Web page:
We left off the last blog post of us leaving our Cinque Terre apartment for the Riomaggiore train station to make a train around 9am. This was just the beginning of our long journey of a day to our villa in Tuscany.
Our train departing from Riomaggiore to La Spezia Centrale was delayed almost 30 minutes. That would give us less than 10 minutes in La Spezia to get off with all our luggage and buy the remainder of our train ticket journey (we could not purchase it in full in Riomaggiore) and validate our tickets in the machine before boarding the train for Firenze (Florence). Joe and Emily rushed to try to figure out the train schedule and how to purchase tickets while Jason and Jackie attended to the kids and luggage. Needless to say we did not make the train. There weren’t any more direct trains to Florence that day so we would have to make a transfer in Pisa (unfortunately the transfer station was nowhere near the Leaning Tower). We had over an hour to kill waiting for the next train to depart from La Spezia. There wasn’t much near the station so we grabbed some quick lunch items from a convenience shop to eat on the next train ride.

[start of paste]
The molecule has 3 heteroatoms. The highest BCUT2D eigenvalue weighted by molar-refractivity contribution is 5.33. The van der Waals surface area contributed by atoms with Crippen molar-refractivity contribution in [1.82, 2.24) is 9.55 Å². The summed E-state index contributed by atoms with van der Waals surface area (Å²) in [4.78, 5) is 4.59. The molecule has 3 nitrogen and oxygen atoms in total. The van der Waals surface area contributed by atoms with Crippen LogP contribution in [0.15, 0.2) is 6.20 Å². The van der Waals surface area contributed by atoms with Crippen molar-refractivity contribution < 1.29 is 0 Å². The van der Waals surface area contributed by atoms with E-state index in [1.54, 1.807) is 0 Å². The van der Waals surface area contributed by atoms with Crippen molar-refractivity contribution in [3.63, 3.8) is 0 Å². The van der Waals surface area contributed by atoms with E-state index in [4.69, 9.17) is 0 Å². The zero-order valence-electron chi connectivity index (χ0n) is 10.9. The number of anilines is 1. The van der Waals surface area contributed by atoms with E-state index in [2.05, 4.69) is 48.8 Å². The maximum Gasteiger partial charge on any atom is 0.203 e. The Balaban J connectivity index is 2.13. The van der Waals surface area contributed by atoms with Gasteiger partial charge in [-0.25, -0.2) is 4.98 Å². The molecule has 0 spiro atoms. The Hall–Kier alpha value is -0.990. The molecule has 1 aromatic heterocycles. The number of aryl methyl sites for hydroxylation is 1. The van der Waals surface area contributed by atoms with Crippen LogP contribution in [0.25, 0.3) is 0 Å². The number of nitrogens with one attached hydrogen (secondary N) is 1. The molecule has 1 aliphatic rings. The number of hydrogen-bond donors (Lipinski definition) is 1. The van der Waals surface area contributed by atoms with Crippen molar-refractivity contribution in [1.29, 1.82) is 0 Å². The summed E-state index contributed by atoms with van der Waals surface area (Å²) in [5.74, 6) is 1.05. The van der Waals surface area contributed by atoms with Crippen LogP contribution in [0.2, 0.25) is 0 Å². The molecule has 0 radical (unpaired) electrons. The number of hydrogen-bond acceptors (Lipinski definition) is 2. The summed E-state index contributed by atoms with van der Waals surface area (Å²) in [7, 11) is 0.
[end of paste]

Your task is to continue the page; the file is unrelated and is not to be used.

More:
Train #2 of the day from La Spezia Centrale to Pisa Centrale. Train #3 of the day from Pisa Centrale to Firenze (Florence).
Jackie really wanted to see the Duomo and Ponte Vecchio in Florence since they were near the train station. The architect in her trumped the others desire to stop in Siena on our drive south from Florence. They were interested in seeing St Catherine of Siena's severed mummified head on display. Her right thumb is also on display in the relic. We googled photos of this crazy sight and called it good.
We stored our luggage at the train station for the few hours we'd explore the main sights of Florence.
It was a great deal warmer in Florence. It was probably in the 80s and extremely hot in the sun.
Jackie navigated us down the medieval streets toward the Duomo.
Sadly Jackie did not notice during all the moving that her camera had been switched to manual focus and off of auto focus. Sorry for the blurry photos.
Il Duomo di Firenze, Florence Cathedral, Cattedrale di Santa Maria del Fiore, Cathedral of Saint Mary of the Flower, Brunelleschi's dome
It is a UNESCO World Heritage Site. It is one of Italy's largest churches and was the largest dome in the world until the development of modern structural materials of today (it is still the largest masonry dome in the world).